Global dynamic vegetation modelling: coupling biogeochemistry and biogeography models
Global Change and Terrestrial Ecosystems
Issues of global environmental change, involving both climate and land-use change, require the rapid development of process-based, predictive tools of the global land surface and its dynamics. Biophysical feedbacks, for example, between the biosphere and the atmosphere could act to either enhance or diminish the greenhouse effect (Martin, 1993). In addition, the impacts of global change on the biosphere could have profound effects on global resources of wood, food, fibre, biological diversity and water (Bolin, 1991). Quantification of these feedbacks and impacts is important for helping to shape the policy responses to global warming and land use. One step in the development of such predictive capability is the creation of a dynamic global vegetation model (DGVM) that can simulate vegetation redistribution as fully coupled with the biogeochemistry of carbon, water and energy. Currently, no such model exists, but the fundamental components have been developed among different classes of ecological models.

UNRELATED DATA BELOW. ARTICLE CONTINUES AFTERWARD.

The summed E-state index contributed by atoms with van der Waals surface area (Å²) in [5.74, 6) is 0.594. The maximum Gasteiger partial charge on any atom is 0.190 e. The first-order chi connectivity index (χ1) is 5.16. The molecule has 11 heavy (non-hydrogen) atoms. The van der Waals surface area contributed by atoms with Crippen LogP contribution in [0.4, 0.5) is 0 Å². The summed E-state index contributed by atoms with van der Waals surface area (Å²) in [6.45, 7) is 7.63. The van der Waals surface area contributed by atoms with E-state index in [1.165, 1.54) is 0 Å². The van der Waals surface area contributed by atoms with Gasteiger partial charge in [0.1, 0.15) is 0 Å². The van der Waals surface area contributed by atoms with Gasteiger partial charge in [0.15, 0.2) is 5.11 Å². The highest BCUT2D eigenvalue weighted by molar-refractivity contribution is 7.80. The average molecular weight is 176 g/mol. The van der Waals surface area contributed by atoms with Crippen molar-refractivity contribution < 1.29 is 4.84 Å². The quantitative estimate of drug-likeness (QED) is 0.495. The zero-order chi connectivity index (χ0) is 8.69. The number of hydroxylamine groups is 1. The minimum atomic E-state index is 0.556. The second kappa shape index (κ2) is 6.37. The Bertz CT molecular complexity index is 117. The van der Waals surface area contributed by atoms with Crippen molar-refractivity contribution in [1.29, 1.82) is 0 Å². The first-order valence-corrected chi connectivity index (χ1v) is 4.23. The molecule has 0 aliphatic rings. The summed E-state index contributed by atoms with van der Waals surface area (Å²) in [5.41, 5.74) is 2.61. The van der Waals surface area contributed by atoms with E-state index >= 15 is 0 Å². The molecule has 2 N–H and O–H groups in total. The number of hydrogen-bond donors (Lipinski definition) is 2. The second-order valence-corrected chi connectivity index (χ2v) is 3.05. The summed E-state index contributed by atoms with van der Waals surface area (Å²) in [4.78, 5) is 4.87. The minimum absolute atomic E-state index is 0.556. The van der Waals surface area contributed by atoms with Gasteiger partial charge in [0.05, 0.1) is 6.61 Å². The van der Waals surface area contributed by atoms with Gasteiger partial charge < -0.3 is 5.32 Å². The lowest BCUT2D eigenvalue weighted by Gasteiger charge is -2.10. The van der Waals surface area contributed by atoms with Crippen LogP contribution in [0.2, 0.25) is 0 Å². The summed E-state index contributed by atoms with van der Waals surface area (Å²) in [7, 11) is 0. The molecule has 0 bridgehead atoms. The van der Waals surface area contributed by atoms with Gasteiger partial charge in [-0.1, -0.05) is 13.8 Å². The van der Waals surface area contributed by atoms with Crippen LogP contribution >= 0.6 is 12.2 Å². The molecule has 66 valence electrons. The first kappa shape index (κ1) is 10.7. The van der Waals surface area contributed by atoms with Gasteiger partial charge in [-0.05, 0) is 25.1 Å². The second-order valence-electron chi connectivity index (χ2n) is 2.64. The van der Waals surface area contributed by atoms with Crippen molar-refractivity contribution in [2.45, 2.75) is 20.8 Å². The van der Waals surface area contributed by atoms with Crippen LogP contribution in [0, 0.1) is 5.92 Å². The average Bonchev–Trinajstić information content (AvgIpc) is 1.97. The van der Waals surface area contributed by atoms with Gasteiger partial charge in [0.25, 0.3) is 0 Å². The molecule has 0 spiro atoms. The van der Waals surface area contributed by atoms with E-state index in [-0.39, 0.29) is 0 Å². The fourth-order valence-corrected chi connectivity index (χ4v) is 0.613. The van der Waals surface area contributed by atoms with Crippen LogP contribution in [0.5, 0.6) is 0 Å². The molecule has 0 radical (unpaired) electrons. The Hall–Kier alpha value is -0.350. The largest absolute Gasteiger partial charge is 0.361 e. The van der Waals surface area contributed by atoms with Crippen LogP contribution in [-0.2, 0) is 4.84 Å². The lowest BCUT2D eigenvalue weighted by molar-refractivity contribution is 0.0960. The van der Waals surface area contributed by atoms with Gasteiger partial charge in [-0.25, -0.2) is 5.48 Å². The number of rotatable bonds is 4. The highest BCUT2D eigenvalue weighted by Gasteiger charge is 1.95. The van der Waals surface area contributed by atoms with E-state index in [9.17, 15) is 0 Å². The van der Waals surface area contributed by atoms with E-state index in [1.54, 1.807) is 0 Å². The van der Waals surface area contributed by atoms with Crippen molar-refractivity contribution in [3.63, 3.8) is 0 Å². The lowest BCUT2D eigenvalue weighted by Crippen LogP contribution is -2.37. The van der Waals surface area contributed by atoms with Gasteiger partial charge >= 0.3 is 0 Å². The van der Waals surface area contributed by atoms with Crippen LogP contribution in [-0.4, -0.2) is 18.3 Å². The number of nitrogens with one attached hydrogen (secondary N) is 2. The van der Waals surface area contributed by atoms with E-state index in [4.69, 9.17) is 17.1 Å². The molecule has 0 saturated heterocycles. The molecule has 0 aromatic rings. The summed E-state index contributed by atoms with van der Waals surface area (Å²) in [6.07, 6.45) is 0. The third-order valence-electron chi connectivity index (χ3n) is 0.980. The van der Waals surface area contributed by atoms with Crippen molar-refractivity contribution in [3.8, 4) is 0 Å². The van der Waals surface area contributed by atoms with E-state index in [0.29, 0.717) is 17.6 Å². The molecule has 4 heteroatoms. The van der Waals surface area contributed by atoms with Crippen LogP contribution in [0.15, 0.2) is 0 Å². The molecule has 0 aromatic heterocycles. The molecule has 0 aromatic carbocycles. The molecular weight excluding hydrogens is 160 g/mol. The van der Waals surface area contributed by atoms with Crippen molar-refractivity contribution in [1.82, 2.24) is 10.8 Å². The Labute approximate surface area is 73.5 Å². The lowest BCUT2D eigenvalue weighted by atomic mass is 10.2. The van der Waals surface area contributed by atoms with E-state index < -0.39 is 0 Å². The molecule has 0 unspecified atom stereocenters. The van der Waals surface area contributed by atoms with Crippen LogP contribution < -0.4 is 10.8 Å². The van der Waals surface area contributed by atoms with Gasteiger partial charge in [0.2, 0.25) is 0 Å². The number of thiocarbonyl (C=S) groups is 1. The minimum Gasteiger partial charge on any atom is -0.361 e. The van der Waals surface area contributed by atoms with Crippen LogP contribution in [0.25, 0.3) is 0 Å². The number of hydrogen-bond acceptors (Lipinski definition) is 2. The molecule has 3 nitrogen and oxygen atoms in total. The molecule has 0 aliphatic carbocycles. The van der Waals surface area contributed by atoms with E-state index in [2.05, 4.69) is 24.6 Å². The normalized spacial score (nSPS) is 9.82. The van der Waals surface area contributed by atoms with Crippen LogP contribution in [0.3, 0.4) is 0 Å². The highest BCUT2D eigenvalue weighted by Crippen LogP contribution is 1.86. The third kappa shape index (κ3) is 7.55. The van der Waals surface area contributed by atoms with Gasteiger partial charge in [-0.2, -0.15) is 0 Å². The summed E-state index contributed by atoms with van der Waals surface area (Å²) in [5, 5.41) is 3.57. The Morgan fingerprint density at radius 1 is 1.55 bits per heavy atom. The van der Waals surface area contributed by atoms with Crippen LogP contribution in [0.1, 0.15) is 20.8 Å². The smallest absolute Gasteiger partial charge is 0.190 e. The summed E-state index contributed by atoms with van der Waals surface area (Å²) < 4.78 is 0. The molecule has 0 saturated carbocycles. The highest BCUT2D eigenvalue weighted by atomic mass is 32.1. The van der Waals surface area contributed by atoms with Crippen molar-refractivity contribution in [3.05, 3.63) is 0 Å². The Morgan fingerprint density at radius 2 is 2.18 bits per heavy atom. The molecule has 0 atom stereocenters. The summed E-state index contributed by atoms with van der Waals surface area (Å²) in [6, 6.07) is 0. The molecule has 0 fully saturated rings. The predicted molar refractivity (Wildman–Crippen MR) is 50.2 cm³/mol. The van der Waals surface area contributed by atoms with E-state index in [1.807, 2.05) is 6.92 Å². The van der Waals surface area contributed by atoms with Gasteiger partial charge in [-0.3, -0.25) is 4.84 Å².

© 1996 Cambridge University Press
Neilson, R.; Running, S. 1996. Global dynamic vegetation modelling: coupling biogeochemistry and biogeography models. In: Walker, B.; Steffen, W. (eds.), Global Change and Terrestrial Ecosystems. Cambridge, UK: Cambridge University Press. p 451-465.
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